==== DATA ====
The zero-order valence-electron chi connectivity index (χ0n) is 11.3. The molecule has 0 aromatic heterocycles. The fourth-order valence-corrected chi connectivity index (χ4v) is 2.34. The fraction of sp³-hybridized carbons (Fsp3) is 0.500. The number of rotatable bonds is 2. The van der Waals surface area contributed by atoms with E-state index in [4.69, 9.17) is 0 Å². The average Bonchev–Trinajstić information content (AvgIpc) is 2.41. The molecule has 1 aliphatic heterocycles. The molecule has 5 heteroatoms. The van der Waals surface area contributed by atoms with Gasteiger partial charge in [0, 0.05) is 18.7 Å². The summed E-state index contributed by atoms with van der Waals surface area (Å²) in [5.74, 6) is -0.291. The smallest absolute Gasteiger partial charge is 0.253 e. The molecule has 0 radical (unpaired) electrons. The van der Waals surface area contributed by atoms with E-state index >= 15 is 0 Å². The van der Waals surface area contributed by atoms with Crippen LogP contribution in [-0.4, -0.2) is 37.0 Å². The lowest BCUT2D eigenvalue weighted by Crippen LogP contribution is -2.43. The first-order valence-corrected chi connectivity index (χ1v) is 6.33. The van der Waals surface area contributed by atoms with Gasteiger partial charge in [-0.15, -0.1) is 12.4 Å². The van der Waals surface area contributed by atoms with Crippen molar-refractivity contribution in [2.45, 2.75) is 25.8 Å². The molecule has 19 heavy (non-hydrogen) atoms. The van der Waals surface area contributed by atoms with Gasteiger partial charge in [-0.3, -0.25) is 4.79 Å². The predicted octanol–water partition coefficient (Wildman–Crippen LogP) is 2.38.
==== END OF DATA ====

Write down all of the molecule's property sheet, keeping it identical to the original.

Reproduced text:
The zero-order valence-electron chi connectivity index (χ0n) is 11.3. The molecule has 0 aromatic heterocycles. The fourth-order valence-corrected chi connectivity index (χ4v) is 2.34. The fraction of sp³-hybridized carbons (Fsp3) is 0.500. The number of rotatable bonds is 2. The van der Waals surface area contributed by atoms with E-state index in [4.69, 9.17) is 0 Å². The average Bonchev–Trinajstić information content (AvgIpc) is 2.41. The molecule has 1 aliphatic heterocycles. The molecule has 5 heteroatoms. The van der Waals surface area contributed by atoms with Gasteiger partial charge in [0, 0.05) is 18.7 Å². The summed E-state index contributed by atoms with van der Waals surface area (Å²) in [5.74, 6) is -0.291. The smallest absolute Gasteiger partial charge is 0.253 e. The molecule has 0 radical (unpaired) electrons. The van der Waals surface area contributed by atoms with E-state index >= 15 is 0 Å². The van der Waals surface area contributed by atoms with Crippen LogP contribution in [-0.4, -0.2) is 37.0 Å². The lowest BCUT2D eigenvalue weighted by Crippen LogP contribution is -2.43. The first-order valence-corrected chi connectivity index (χ1v) is 6.33. The van der Waals surface area contributed by atoms with Gasteiger partial charge in [-0.15, -0.1) is 12.4 Å². The van der Waals surface area contributed by atoms with Crippen molar-refractivity contribution in [2.45, 2.75) is 25.8 Å². The molecule has 19 heavy (non-hydrogen) atoms. The van der Waals surface area contributed by atoms with Gasteiger partial charge in [-0.3, -0.25) is 4.79 Å². The predicted octanol–water partition coefficient (Wildman–Crippen LogP) is 2.38.